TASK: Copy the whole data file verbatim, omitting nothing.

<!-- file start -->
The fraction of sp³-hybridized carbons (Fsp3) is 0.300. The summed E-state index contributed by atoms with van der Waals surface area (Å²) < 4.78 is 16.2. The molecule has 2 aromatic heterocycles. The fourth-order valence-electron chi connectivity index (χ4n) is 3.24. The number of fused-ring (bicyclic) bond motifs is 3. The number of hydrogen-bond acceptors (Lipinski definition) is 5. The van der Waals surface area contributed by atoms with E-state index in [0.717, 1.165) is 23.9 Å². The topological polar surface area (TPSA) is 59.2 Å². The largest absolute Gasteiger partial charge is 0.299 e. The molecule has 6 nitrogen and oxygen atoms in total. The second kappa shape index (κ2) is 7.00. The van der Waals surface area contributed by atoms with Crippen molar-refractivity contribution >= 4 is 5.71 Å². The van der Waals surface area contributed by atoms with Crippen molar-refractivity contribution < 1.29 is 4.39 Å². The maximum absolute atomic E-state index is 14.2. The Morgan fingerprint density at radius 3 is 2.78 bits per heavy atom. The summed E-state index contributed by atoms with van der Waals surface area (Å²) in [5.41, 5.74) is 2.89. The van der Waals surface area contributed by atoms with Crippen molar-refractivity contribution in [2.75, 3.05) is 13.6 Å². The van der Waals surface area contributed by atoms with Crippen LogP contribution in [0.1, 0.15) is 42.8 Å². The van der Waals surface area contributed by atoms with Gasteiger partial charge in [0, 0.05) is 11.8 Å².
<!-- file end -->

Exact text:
The fraction of sp³-hybridized carbons (Fsp3) is 0.300. The summed E-state index contributed by atoms with van der Waals surface area (Å²) < 4.78 is 16.2. The molecule has 2 aromatic heterocycles. The fourth-order valence-electron chi connectivity index (χ4n) is 3.24. The number of fused-ring (bicyclic) bond motifs is 3. The number of hydrogen-bond acceptors (Lipinski definition) is 5. The van der Waals surface area contributed by atoms with E-state index in [0.717, 1.165) is 23.9 Å². The topological polar surface area (TPSA) is 59.2 Å². The largest absolute Gasteiger partial charge is 0.299 e. The molecule has 6 nitrogen and oxygen atoms in total. The second kappa shape index (κ2) is 7.00. The van der Waals surface area contributed by atoms with Crippen molar-refractivity contribution >= 4 is 5.71 Å². The van der Waals surface area contributed by atoms with Crippen molar-refractivity contribution < 1.29 is 4.39 Å². The maximum absolute atomic E-state index is 14.2. The Morgan fingerprint density at radius 3 is 2.78 bits per heavy atom. The summed E-state index contributed by atoms with van der Waals surface area (Å²) in [5.41, 5.74) is 2.89. The van der Waals surface area contributed by atoms with Crippen molar-refractivity contribution in [2.75, 3.05) is 13.6 Å². The van der Waals surface area contributed by atoms with Crippen LogP contribution in [0.1, 0.15) is 42.8 Å². The van der Waals surface area contributed by atoms with Gasteiger partial charge in [0, 0.05) is 11.8 Å².